malcolm x's daughters


Malcom X and three of his six daughters, pictured here with Muhammad Ali, who was a father of nine. 

Ali, who died last Friday (June 3, 2016), wrote that one of his most regrettable mistakes was shunning Malcolm after Malcolm broke with the Nation of Islam. “Turning my back on Malcolm,” Ali wrote in his 2004 autobiography, ‘The Soul of a Butterfly,’ “was one of the mistakes that I regret most in my life. I wish I’d been able to tell Malcolm I was sorry, that he was right about so many things. But he was killed before I got the chance.” Malcolm was murdered in 1965. “Malcolm X was a great thinker and an even greater friend,” Ali wrote. “I might never have become a Muslim if it hadn’t been for Malcolm. If I could go back and do it all over again, I would never have turned my back on him.” 


NOTES: Thanks to TASHABILITIES here on tumblr, The Fatherhood Project learned that Betty Shabazz, Malcolm’s wife and the girls’ mother, was sitting next to her husband and daughters in this photo but for some reasson (sexism?) she is cropped out of nearly all versions and variations of it. However, The Fatherhood Project found a version with her in it and has added it to this post. 

The photographer of the photos is believed to be Civil Rights era photographer Robert L. Haggins, who was also Malcolm’s personal photographer from roughly 1959 to 1965. The date of this photo is unknown to TFP.

Malcolm X's Daughter's Interesting Take on the N Word

I agree with her, somewhat (I think she could have elaborated a bit better). I find it rather interesting that some African Americans claim they’re reclaiming the word by using it on themselves so much. Actually, what the constant N word use is proof of, is a capitulation to the pressure of living in a white supremacist society. It is literally a case of “There’s nothing I can do about it. So, I might as well accept it and even embrace it and pretend that it’s a positive.” It reminds me of the scene in Roots where Kunta Kinte is being flogged and told his name is Toby and he resists, but after so many floggings capitulates and begins to call himself Toby.

Kind of like the joy that people take in calling themselves “field negroes”, thinking that is a good thing. Not knowing that they’ve consciously or subconsciously accepted the identity of being in a state of captivity, no control over one’s existence and perpetual suffering and mediocrity as their lot in life.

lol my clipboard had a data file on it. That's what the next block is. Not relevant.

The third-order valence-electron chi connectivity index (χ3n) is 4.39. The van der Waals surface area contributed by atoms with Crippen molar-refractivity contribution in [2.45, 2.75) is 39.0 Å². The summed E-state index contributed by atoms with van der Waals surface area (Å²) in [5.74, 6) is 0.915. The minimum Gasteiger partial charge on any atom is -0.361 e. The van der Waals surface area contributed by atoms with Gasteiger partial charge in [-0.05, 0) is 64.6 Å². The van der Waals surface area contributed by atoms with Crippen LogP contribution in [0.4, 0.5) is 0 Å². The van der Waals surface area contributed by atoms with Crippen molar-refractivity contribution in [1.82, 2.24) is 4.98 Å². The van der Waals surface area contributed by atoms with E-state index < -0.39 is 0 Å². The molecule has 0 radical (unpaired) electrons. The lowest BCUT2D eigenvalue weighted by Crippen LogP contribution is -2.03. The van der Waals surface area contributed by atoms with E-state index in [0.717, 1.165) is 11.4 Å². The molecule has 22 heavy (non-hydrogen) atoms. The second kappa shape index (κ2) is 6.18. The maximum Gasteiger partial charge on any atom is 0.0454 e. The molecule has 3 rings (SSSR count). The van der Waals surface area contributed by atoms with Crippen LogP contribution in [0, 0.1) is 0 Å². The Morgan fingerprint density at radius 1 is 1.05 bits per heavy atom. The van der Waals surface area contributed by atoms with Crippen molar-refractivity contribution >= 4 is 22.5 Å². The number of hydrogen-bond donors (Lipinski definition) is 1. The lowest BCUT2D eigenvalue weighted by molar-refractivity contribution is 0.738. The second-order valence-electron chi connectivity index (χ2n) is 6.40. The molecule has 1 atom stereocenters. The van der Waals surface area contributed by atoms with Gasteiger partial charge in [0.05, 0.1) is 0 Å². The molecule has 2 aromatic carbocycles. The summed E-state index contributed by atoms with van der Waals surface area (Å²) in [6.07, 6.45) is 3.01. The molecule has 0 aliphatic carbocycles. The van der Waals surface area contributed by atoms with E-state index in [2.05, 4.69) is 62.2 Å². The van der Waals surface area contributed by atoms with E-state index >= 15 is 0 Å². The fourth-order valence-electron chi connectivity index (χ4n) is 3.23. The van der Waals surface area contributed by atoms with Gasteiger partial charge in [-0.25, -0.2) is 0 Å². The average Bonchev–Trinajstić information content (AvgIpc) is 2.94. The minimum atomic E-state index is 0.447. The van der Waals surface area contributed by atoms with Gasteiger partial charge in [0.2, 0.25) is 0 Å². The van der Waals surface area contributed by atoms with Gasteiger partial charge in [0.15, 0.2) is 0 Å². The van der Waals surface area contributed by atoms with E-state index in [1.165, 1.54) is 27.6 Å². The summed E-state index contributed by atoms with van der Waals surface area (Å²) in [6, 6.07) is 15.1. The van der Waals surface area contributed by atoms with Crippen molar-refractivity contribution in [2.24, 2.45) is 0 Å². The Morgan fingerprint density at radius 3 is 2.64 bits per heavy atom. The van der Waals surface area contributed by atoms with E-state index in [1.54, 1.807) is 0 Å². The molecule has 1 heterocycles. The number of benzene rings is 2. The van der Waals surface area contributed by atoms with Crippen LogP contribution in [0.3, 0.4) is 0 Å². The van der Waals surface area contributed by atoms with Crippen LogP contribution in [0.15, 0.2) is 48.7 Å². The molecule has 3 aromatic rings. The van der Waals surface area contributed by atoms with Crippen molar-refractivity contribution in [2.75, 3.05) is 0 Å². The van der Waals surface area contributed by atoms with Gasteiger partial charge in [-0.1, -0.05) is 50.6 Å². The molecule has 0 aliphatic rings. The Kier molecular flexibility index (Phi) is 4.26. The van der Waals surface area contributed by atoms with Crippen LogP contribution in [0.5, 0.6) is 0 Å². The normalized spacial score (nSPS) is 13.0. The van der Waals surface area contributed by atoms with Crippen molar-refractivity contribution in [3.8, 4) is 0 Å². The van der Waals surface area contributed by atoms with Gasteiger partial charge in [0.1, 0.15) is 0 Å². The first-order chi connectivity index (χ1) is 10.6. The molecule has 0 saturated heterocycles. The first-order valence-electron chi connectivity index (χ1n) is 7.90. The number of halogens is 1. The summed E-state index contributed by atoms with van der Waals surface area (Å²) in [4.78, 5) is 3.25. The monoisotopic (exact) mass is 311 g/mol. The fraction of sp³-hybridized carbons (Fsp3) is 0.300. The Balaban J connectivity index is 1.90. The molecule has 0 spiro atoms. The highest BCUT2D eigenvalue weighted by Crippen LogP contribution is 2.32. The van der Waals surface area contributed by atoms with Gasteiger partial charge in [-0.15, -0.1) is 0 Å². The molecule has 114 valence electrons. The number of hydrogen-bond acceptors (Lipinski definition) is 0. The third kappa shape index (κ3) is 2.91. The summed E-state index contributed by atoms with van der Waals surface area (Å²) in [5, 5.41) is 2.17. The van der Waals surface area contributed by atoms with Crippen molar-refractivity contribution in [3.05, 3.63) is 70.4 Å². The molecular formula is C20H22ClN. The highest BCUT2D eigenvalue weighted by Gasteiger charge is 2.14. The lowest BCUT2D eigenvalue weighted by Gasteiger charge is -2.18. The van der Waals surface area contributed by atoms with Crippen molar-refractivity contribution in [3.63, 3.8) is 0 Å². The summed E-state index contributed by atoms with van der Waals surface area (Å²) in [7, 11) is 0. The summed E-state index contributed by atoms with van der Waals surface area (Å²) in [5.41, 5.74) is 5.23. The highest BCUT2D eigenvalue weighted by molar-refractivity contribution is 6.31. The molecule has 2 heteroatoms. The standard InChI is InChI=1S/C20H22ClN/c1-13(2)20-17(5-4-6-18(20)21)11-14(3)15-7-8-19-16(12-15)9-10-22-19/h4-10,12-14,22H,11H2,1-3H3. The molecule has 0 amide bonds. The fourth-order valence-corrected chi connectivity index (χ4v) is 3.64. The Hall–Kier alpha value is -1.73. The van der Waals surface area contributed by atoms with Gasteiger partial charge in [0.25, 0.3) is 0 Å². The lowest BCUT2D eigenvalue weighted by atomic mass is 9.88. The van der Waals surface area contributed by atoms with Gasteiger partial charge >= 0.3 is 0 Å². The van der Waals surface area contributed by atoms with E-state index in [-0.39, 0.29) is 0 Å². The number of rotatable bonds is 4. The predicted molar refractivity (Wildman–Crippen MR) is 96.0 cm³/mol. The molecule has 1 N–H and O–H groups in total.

The N word is a reductive word. It minimizes even when used in a friendly manner. It is something you use on someone you don’t think too much of, are trying to bring down to size or whose presence you aren’t impressed by. So, to claim to be reclaiming it, when many who use it on themselves would flip out if used on them by someone non-black is evidence of the fact that you can’t reclaim it.

Use of it on yourselves is just evidence that a very long time ago (and till this day), many black people in the United States had been broken by the oppression imposed on them and had accepted it as their God ordained place in life. And many black people still do. They’re offended and annoyed when as a black person you speak properly to them. They tell you you’re “acting white”. They get pissed off when you want to take responsibility. They claim you’re “showing out”. As Harriet Tubman herself said, “I freed a thousand slaves I could have freed a thousand more if only they knew they were slaves.”. A lot are in psychological bondage.

Masters at telling themselves convenient lies in order to move on with their lives, as dealing with everything all at once can sometimes prove to be overwhelming for some. Let’s be honest with ourselves you can’t be re-purposing a word you didn’t create, in a language you didn’t create and of which you aren’t the main speakers. When Oxford dictionary decides to add a word to the dictionary they do so at their own discretion. They don’t check with black people first. So, quit lying to yourself about it

Think about it this way. Have you ever heard a white person be upset that a black person is calling another black person the N word? Now, what you have heard is a white person upset that they can’t call you the N word, right? Further, when you call yourself a king or a God, does that make white people uncomfortable?

If a white person is comfortable with you calling yourself an N word, uncomfortable with not being able to call you the N word and uncomfortable with you calling yourself a king/queen or God; what makes you think black people have or can actually reclaim the N word? N word usage didn’t start with hip hop. Its use among black people has a lengthy history and its proof of the psychological number oppression did on the psychology of black people in Amerikkka. Stop lying to yourselves about the N word. You can’t reclaim that which you didn’t put into existence.

Muhammad Ali holding Malcolm X’s daughter Qubilah, surrounded by young fans at his training camp in Miami, January 1964.

The kids are holding up 8 fingers because Muhammad predicated he’d win the World Heavyweight Championship fight against Sonny Liston in 8 rounds as the underdog. The defending champ Liston predicted he’d win in 2. Ali ended up winning in 7 rounds on February 25, 1964.